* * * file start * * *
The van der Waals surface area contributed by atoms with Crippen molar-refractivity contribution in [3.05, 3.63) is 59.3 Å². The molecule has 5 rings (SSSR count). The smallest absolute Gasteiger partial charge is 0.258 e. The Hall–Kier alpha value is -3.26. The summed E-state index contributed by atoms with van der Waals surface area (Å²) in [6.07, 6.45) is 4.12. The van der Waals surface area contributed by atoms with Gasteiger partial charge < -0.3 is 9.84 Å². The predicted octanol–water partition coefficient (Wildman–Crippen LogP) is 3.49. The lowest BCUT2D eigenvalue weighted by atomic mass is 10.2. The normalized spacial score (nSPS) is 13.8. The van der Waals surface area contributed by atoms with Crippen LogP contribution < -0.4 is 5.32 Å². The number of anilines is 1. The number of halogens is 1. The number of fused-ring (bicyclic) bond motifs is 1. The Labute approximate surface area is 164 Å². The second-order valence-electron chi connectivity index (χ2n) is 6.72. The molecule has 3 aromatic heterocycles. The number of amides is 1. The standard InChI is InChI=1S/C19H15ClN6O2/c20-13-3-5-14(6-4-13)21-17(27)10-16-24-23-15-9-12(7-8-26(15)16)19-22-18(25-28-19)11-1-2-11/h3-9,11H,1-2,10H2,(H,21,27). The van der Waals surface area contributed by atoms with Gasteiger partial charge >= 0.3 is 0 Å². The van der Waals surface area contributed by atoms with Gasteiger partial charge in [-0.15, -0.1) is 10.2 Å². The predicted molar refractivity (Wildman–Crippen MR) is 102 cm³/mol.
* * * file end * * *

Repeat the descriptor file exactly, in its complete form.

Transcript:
The van der Waals surface area contributed by atoms with Crippen molar-refractivity contribution in [3.05, 3.63) is 59.3 Å². The molecule has 5 rings (SSSR count). The smallest absolute Gasteiger partial charge is 0.258 e. The Hall–Kier alpha value is -3.26. The summed E-state index contributed by atoms with van der Waals surface area (Å²) in [6.07, 6.45) is 4.12. The van der Waals surface area contributed by atoms with Gasteiger partial charge < -0.3 is 9.84 Å². The predicted octanol–water partition coefficient (Wildman–Crippen LogP) is 3.49. The lowest BCUT2D eigenvalue weighted by atomic mass is 10.2. The normalized spacial score (nSPS) is 13.8. The van der Waals surface area contributed by atoms with Crippen LogP contribution < -0.4 is 5.32 Å². The number of anilines is 1. The number of halogens is 1. The number of fused-ring (bicyclic) bond motifs is 1. The Labute approximate surface area is 164 Å². The second-order valence-electron chi connectivity index (χ2n) is 6.72. The molecule has 3 aromatic heterocycles. The number of amides is 1. The standard InChI is InChI=1S/C19H15ClN6O2/c20-13-3-5-14(6-4-13)21-17(27)10-16-24-23-15-9-12(7-8-26(15)16)19-22-18(25-28-19)11-1-2-11/h3-9,11H,1-2,10H2,(H,21,27). The van der Waals surface area contributed by atoms with Gasteiger partial charge >= 0.3 is 0 Å². The van der Waals surface area contributed by atoms with Gasteiger partial charge in [-0.15, -0.1) is 10.2 Å². The predicted molar refractivity (Wildman–Crippen MR) is 102 cm³/mol.